Winter depression not as common as many think

Aug. 27, 2013 — New research suggests that getting depressed when it’s cold and dreary outside may not be as common as is often believed.In a study recently published online in the Journal of Affective Disorders, researchers found that neither time of year nor weather conditions influenced depressive symptoms. However, lead author David Kerr of Oregon State University said this study does not negate the existence of clinically diagnosed seasonal affective disorder, also known as SAD, but instead shows that people may be overestimating the impact that seasons have on depression in the general population.”It is clear from prior research that SAD exists,” Kerr said. “But our research suggests that what we often think of as the winter blues does not affect people nearly as much as we may think.”Kerr, who is an assistant professor in the School of Psychological Science at OSU, said the majority of studies of seasonal depression ask people to look back on their feelings over time.”People are really good at remembering certain events and information,” he said. “But, unfortunately, we probably can’t accurately recall the timing of day-to-day emotions and symptoms across decades of our lives. These research methods are a problem.”So Kerr and his colleagues tried a different approach. They analyzed data from a sample of 556 community participants in Iowa and 206 people in western Oregon. Participants completed self-report measures of depressive symptoms multiple times over a period of years. These data were then compared with local weather conditions, including sunlight intensity, during the time participants filled out the reports.In one study, some 92 percent of Americans reported seasonal changes in mood and behavior, and 27% reported such changes were a problem. Yet the study suggests that people may be overestimating the impact of wintery skies.”We found a very small effect during the winter months, but it was much more modest than would be expected if seasonal depression were as common as many people think it is,” said Columbia University researcher Jeff Shaman, a study co-author and a former OSU faculty member. …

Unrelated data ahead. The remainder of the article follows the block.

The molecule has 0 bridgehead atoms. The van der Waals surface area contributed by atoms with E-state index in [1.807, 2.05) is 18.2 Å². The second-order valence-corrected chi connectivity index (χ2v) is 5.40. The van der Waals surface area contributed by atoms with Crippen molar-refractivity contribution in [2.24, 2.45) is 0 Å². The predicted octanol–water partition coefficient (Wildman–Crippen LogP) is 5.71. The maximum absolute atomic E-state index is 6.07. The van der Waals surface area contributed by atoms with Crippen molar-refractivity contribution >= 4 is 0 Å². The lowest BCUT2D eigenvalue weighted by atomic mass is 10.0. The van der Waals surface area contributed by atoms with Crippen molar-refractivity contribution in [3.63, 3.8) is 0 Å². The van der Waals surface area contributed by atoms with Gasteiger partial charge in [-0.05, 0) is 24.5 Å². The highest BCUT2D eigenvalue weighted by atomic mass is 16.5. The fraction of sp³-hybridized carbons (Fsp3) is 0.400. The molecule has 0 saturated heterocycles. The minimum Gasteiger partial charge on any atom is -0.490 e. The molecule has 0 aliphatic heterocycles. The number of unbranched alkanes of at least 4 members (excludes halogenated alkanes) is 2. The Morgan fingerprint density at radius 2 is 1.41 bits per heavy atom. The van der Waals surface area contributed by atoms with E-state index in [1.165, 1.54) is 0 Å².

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Why do we enjoy listening to sad music?

July 11, 2013 — Sad music might actually evoke positive emotions reveals a new study by Japanese researchers published in the open-access journal Frontiers in Psychology. The findings help to explain why people enjoy listening to sad music, say Ai Kawakami and colleagues from Tokyo University of the Arts and the RIKEN Brain Science Institute, Japan.Kawakami and colleagues asked 44 volunteers, including both musicians and non-specialists, to listen to two pieces of sad music and one piece of happy music. Each participant was required to use a set of keywords to rate both their perception of the music and their own emotional state.The sad pieces of music included Glinka’s “La Séparation” in F minor and Blumenfeld’s Etude “Sur Mer” in G minor. The happy music piece was Granados’s Allegro de Concierto in G major. To control for the “happy” effect of major key, they also played the minor-key pieces in major key, and vice versa.The researchers explained that sad music evoked contradictory emotions because the participants of the study tended to feel sad music to be more tragic, less romantic, and less blithe than they felt themselves while listening to it.”In general, sad music induces sadness in listeners, and sadness is regarded as an unpleasant emotion. If sad music actually evokes only unpleasant emotion, we would not listen to it,” the researchers wrote in the study.”Music that is perceived as sad actually induces romantic emotion as well as sad emotion. And people, regardless of their musical training, experience this ambivalent emotion to listen to the sad music,” added the researchers.Also, unlike sadness in daily life, sadness experienced through art actually feels pleasant, possibly because the latter does not pose an actual threat to our safety. This could help people to deal with their negative emotions in daily life, concluded the authors.”Emotion experienced by music has no direct danger or harm unlike the emotion experienced in everyday life. Therefore, we can even enjoy unpleasant emotion such as sadness. If we suffer from unpleasant emotion evoked through daily life, sad music might be helpful to alleviate negative emotion,” they added.

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